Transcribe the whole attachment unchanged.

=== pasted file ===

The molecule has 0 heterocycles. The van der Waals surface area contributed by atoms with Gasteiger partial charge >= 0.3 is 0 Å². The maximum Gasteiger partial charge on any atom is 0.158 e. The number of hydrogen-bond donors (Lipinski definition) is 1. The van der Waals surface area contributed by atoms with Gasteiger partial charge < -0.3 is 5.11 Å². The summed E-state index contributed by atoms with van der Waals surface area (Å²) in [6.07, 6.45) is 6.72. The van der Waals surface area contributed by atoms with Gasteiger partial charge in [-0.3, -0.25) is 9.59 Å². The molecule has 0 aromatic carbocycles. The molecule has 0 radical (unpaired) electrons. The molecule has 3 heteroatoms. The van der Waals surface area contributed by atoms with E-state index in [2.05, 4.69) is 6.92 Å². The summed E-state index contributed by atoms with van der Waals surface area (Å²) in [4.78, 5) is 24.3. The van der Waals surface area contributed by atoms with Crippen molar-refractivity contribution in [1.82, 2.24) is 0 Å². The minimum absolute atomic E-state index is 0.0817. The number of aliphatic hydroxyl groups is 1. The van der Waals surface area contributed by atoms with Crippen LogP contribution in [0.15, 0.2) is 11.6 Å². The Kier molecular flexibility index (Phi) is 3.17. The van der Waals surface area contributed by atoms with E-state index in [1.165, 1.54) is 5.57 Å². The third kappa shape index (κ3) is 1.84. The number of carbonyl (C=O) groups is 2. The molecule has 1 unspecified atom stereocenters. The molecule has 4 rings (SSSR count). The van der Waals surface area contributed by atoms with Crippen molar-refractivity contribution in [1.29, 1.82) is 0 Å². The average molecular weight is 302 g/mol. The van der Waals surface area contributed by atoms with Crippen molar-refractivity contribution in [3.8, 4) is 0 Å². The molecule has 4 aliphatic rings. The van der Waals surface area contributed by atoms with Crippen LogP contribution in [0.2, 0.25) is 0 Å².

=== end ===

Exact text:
The molecule has 0 heterocycles. The van der Waals surface area contributed by atoms with Gasteiger partial charge >= 0.3 is 0 Å². The maximum Gasteiger partial charge on any atom is 0.158 e. The number of hydrogen-bond donors (Lipinski definition) is 1. The van der Waals surface area contributed by atoms with Gasteiger partial charge < -0.3 is 5.11 Å². The summed E-state index contributed by atoms with van der Waals surface area (Å²) in [6.07, 6.45) is 6.72. The van der Waals surface area contributed by atoms with Gasteiger partial charge in [-0.3, -0.25) is 9.59 Å². The molecule has 0 aromatic carbocycles. The molecule has 0 radical (unpaired) electrons. The molecule has 3 heteroatoms. The van der Waals surface area contributed by atoms with E-state index in [2.05, 4.69) is 6.92 Å². The summed E-state index contributed by atoms with van der Waals surface area (Å²) in [4.78, 5) is 24.3. The van der Waals surface area contributed by atoms with Crippen molar-refractivity contribution in [1.82, 2.24) is 0 Å². The minimum absolute atomic E-state index is 0.0817. The number of aliphatic hydroxyl groups is 1. The van der Waals surface area contributed by atoms with Crippen LogP contribution in [0.15, 0.2) is 11.6 Å². The Kier molecular flexibility index (Phi) is 3.17. The van der Waals surface area contributed by atoms with E-state index in [1.165, 1.54) is 5.57 Å². The third kappa shape index (κ3) is 1.84. The number of carbonyl (C=O) groups is 2. The molecule has 1 unspecified atom stereocenters. The molecule has 4 rings (SSSR count). The van der Waals surface area contributed by atoms with Crippen molar-refractivity contribution in [1.29, 1.82) is 0 Å². The average molecular weight is 302 g/mol. The van der Waals surface area contributed by atoms with Crippen molar-refractivity contribution in [3.8, 4) is 0 Å². The molecule has 4 aliphatic rings. The van der Waals surface area contributed by atoms with Crippen LogP contribution in [0.2, 0.25) is 0 Å².